What the best dressed tables are wearing.

    So what came the first? The site or the shop?

    The shop started as a showroom, somewhere we could set up all our ranges to take some photos for the site. When we’d done it, we thought “this looks great, why not try it as a shop?” It’s one of the best things we’ve done, the site and the store support and drive each other, and they create customer confidence.

    Noticed any changes or trends recently?

    There are some unusual things that we took a punt on that have surprised us. And there’s a noticeable shift to smart casual sportswear again. The classic, timeless lines will never go away – things like lightweight knitwear, crew neck t-shirts, polo shirts.

    There's going to be some happy Adaptor customers.

    What’s the impact if this style crosses over to the High Street?

    It’s actually good for us. Our existing customers will want to put their spin on it, see how they can wear it a bit differently. Plus we attract new customers who like the style but don’t want to look the same as everyone on the High Street.


    You can find Tootal Scarves – and lots to wear them with - at

    (*Shortbread Chocolate Chip, if you were wondering)

  • Tootal Scarves: A Brief History

    Nowadays it is common for any silk scarf, particularly the classic Paisley design, to be referred to as “a Tootal” but not all scarves are created equal. Not all scarves have over 200 years of British heritage, a fact of which we remain very proud.

    We trace our roots to 1799 and Robert Gardner, a textile merchant and no doubt the most stylish man in Manchester. With the arrival of steam power and canals Manchester – or “Cottonopolis” as it was nicknamed in the 19th Century – thrived as a centre of the textile industry.

    Roll forward to 1842 and Edward Tootal, “a merchant in silks and fancy dress materials” joined the rapidly expanding business. Edward proved so successful that in 1847 the company was renamed Edward Tootal & Co. (In fact Edward was SO successful that the London & North Western Railway named a steam locomotive after him). On his retirement in 1856 the business passed to his nephew, Henry Tootal Broadhurst, and Henry Lee, the latter originally an apprentice to Robert Gardner.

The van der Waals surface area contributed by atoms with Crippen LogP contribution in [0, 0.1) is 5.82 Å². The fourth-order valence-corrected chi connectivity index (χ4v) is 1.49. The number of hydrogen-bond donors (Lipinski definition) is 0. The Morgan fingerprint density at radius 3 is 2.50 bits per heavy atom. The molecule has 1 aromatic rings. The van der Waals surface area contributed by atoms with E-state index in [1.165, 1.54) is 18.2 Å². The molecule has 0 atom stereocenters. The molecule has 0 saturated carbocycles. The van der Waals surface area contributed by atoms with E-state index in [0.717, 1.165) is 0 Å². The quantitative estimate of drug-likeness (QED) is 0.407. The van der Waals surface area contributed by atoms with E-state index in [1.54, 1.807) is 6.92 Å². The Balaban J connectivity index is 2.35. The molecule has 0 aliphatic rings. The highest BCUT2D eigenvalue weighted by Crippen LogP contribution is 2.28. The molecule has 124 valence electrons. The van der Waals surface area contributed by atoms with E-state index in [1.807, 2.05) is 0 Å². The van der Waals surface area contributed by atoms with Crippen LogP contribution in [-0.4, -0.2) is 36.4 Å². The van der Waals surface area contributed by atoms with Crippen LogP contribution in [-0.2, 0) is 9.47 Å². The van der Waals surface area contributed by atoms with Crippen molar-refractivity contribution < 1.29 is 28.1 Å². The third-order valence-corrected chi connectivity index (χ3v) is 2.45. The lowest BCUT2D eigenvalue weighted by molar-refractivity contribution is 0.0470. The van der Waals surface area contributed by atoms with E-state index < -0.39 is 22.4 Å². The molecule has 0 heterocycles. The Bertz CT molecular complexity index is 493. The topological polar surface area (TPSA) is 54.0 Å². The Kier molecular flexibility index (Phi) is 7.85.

No history of Britain’s textile industry is complete without mention of 1862 when workers at Lancashire cotton mills refused to handle raw cotton picked by US slaves, despite the impact on their own welfare. The following year President Lincoln would write to “the working men of Manchester” praising their “sublime Christian heroism which has not been surpassed in any age or in any country”.

    By the end of the 19th century Tootal had three large textile mills at Newton Heath in Manchester, Black Lane in Radcliffe and Daubhill in Bolton. A thriving business, with beautiful cloth and principled people was joined by beautiful architecture when in 1892 Tootal opened a large new brick-clad warehouse and office block, in Oxford Street, Manchester. In 2017 it was announced that the Mayor of Greater Manchester - obviously a man of good taste - would move his offices to this magnificent Grade II* listed building, now known as Churchgate House.

    At the outbreak of World War I, Edward Tootal Broadhurst, the company chairman, joined the committee organising the Manchester Pal battalions. Tootal Broadhurst Lee & Co offered to keep jobs open to any of their workers who volunteered.

    Steaming ahead to 1918 and Sir Edward was knighted for his contribution to the war effort. (Did we mention that Sir Edward also had a locomotive named after him? We had our own train set!) By way of thanks for local people’s efforts during the war Sir Edward donated 80 acres of land at Broadhurst Park, Moston to Manchester Corporation. The area now includes the home ground of FC United of Manchester, who play in the National League North.

    Tootal were on a worldwide mission to dress the dapper and the dandy, and by 1939 we had offices in Belfast, Birmingham, Leeds, London and Glasgow and overseas in Argentina, Australia, Canada, France, and New Zealand. In 1952 a new Tootal factory opened in Devonport, Tasmania and by 1973 Tootal Ltd was reported to be the 9th largest cotton firm in the world, 5th largest in the UK, with 25,000 employees worldwide.

    Today we operate from a slightly more modest facility in Derbyshire, still making our famous scarves and accessories from 100% silk, and still applying the standards and skills learnt over the last 200 years.